Planning Around 10-Year Withdrawal Requirements from Inherited IRAs by Jeffrey M. Mutnik, CPA/PFS
Posted on November 09, 2023
Certain non-spouse beneficiaries of inherited IRAs will need to begin taking annual RMDs from those accounts beginning in 2024 to satisfy the SECURE Act’s 10-year rule, which requires the liquidation of those accounts within 10 years of the original owner’s death. While the law eliminating stretch IRAs was passed in 2019, the IRS has since delayed the start date three times. Consequently, affected beneficiaries could find themselves saddled with higher-than-expected withdrawal requirements that could leave them with higher tax liabilities and the risk of falling into a higher tax bracket.
Ongoing estate planning can help individuals and their beneficiaries adapt to changing tax laws, enabling them to achieve their wealth accumulation and preservation goals while minimizing their exposure to higher tax liabilities. The 10-year IRA withdrawal rule is no different. Following are some strategies you may consider under the guidance of your trusted CPAs and financial advisors to determine which one may work best for you and your family’s unique circumstances.
Roth IRA Conversions
With tax rates currently at historically low levels, now may be a good time to consider converting a traditional IRA to a Roth IRA and immediately paying tax on the transferred amount. In doing so, you and your named beneficiaries can enjoy the benefit of tax-free withdrawals in the future, since withdrawals taken from Roths are not subject to tax as long as you are age 59½ or older and have owned the account for a minimum of five years.
While the immediate tax liability of a Roth conversion may be substantial, it is likely to be less than the amount of tax you or your heirs will pay in the future on annual required minimum distributions (RMDs) from traditional IRAs at potentially higher tax rates. There are no RMDs with Roth IRAs. However, it is important to remember that the tax liabilities you incur taking RMDs from a traditional IRA during your lifetime may also help to reduce the size of your taxable estate and your family’s exposure to estate taxes in the future. This can be a valuable benefit as the government reduces the estate tax exemption, and more families become subject to estate tax.
Year-end tax planning should include a discussion of your marginal tax rate to determine if a distribution in this calendar year would be taxed at an acceptable level for you.
Divide IRA Assets Strategically Among Several Beneficiaries
Rather than leaving all your IRA assets to one or two beneficiaries and exposing them to the risks of the 10-year withdrawal rules (and a potentially higher tax bracket), consider divvying up your savings among a larger group of beneficiaries. This will enable you to share your wealth and leave behind the legacy you intended without exposing your heirs to substantial tax bills.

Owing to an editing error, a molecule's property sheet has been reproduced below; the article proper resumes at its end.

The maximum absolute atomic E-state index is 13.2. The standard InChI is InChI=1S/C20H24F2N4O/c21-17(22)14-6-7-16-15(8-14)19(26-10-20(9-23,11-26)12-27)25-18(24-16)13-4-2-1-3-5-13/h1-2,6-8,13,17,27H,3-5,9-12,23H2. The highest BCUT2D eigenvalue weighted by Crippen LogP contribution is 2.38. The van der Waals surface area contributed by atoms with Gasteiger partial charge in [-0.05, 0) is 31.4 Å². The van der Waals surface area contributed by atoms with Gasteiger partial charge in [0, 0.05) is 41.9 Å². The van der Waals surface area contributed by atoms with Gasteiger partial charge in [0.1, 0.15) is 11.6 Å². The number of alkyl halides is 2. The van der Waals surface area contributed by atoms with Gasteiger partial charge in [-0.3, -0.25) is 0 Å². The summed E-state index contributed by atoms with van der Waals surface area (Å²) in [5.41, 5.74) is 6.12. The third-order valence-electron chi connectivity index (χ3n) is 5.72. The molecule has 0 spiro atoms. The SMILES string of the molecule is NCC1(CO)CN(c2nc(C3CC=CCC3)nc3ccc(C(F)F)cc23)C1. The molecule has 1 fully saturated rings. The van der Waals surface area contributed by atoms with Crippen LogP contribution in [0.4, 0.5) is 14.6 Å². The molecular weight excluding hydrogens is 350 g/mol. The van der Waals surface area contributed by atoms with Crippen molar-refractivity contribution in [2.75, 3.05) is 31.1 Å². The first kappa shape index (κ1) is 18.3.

Donate IRA Assets to Charity
Naming a charity as the beneficiary of your IRA or creating a charitable remainder trust (CRT) or charitable lead trust (CLT) to receive your accumulating retirement savings after your passing generally escapes the stretch IRA limitations and related tax liabilities on your heirs. In fact, with a CRT, you can name your heirs as beneficiaries to receive distributions from the trust. Moreover, you do not need to wait until your death to be charitable with an IRA. Under U.S. tax laws, you may donate your annual RMDs up to $100,000 annually to a qualified charity after you reach age 72, thereby reducing the size of your taxable estate and the tax liabilities passed to beneficiaries who inherit your IRA account. Note that each spouse can use this benefit, allowing up to $200,000 to go directly to charity without having to report the distribution as income.
Buy a Cash-Value Life Insurance Policy
A cash-value life insurance policy funded with IRA withdrawals will reduce the taxable value of your IRA account while enabling you to continue saving for retirement and providing your heirs with a tax-free, lump-sum death benefit at the time of your passing. Your ability to fund a cash-value policy with your IRA assets depends on your age and the value of your estate.
It is important to remember that passing an IRA of substantial size to non-spouse beneficiaries under the SECURE Act’s 10-year distribution rule can not only have a significant impact on their tax liabilities, but it can also affect beneficiaries’ unique financial planning needs and longer-term retirement savings goals. Ongoing estate planning is the best way to ensure you leave your heirs with a lasting legacy that also maximizes tax efficiency.
About the Author: Jeffrey M. Mutnik, CPA/PFS, is a director of Taxation and Financial Services with Berkowitz Pollack Brant Advisors + CPAs, where he provides tax- and estate-planning counsel to high-net-worth families, closely held businesses and professional services firms. He can be reached at the CPA firm’s Ft. Lauderdale, Fla., office at (954) 712-7000 or via email at email@example.com.